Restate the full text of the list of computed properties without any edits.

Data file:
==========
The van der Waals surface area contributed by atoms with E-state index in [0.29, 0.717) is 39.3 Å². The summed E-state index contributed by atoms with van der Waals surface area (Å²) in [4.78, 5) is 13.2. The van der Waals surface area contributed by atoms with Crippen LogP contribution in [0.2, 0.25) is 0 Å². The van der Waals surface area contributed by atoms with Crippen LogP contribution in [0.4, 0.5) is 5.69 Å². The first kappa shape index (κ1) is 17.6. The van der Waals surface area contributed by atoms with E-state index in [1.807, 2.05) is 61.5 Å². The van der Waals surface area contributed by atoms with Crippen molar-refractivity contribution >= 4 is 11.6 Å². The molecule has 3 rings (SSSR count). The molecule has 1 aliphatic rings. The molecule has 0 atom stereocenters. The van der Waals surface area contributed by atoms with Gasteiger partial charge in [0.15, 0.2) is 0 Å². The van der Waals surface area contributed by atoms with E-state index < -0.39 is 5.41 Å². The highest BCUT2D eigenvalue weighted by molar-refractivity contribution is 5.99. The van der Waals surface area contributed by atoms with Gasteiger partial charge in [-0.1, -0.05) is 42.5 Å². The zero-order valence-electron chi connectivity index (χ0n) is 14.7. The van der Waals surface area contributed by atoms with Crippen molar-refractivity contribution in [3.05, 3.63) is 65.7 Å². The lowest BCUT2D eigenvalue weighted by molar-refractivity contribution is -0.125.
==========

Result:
The van der Waals surface area contributed by atoms with E-state index in [0.29, 0.717) is 39.3 Å². The summed E-state index contributed by atoms with van der Waals surface area (Å²) in [4.78, 5) is 13.2. The van der Waals surface area contributed by atoms with Crippen LogP contribution in [0.2, 0.25) is 0 Å². The van der Waals surface area contributed by atoms with Crippen LogP contribution in [0.4, 0.5) is 5.69 Å². The first kappa shape index (κ1) is 17.6. The van der Waals surface area contributed by atoms with E-state index in [1.807, 2.05) is 61.5 Å². The van der Waals surface area contributed by atoms with Crippen molar-refractivity contribution >= 4 is 11.6 Å². The molecule has 3 rings (SSSR count). The molecule has 1 aliphatic rings. The molecule has 0 atom stereocenters. The van der Waals surface area contributed by atoms with Gasteiger partial charge in [0.15, 0.2) is 0 Å². The van der Waals surface area contributed by atoms with E-state index < -0.39 is 5.41 Å². The highest BCUT2D eigenvalue weighted by molar-refractivity contribution is 5.99. The van der Waals surface area contributed by atoms with Gasteiger partial charge in [-0.1, -0.05) is 42.5 Å². The zero-order valence-electron chi connectivity index (χ0n) is 14.7. The van der Waals surface area contributed by atoms with Crippen molar-refractivity contribution in [3.05, 3.63) is 65.7 Å². The lowest BCUT2D eigenvalue weighted by molar-refractivity contribution is -0.125.